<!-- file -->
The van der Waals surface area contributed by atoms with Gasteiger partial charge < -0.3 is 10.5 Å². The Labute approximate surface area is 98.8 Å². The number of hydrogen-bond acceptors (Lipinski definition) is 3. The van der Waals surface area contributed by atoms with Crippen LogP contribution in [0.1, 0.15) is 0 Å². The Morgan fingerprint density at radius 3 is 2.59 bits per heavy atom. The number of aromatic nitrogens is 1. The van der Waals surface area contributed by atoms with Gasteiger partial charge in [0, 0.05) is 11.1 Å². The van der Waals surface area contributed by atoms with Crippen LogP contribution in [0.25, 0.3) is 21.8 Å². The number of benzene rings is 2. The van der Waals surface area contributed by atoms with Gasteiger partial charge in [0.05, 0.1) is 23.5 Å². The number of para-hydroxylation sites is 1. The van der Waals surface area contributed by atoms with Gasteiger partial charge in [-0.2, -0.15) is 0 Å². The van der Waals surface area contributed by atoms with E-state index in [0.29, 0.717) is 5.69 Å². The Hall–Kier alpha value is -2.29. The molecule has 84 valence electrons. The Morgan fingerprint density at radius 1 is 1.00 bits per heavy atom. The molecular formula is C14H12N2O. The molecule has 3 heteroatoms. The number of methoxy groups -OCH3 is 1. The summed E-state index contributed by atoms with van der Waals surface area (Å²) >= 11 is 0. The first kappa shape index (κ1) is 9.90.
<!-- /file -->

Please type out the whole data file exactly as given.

The van der Waals surface area contributed by atoms with Gasteiger partial charge < -0.3 is 10.5 Å². The Labute approximate surface area is 98.8 Å². The number of hydrogen-bond acceptors (Lipinski definition) is 3. The van der Waals surface area contributed by atoms with Crippen LogP contribution in [0.1, 0.15) is 0 Å². The Morgan fingerprint density at radius 3 is 2.59 bits per heavy atom. The number of aromatic nitrogens is 1. The van der Waals surface area contributed by atoms with Gasteiger partial charge in [0, 0.05) is 11.1 Å². The van der Waals surface area contributed by atoms with Crippen LogP contribution in [0.25, 0.3) is 21.8 Å². The number of benzene rings is 2. The van der Waals surface area contributed by atoms with Gasteiger partial charge in [0.05, 0.1) is 23.5 Å². The number of para-hydroxylation sites is 1. The van der Waals surface area contributed by atoms with Gasteiger partial charge in [-0.2, -0.15) is 0 Å². The van der Waals surface area contributed by atoms with E-state index in [0.29, 0.717) is 5.69 Å². The Hall–Kier alpha value is -2.29. The molecule has 84 valence electrons. The Morgan fingerprint density at radius 1 is 1.00 bits per heavy atom. The molecular formula is C14H12N2O. The molecule has 3 heteroatoms. The number of methoxy groups -OCH3 is 1. The summed E-state index contributed by atoms with van der Waals surface area (Å²) >= 11 is 0. The first kappa shape index (κ1) is 9.90.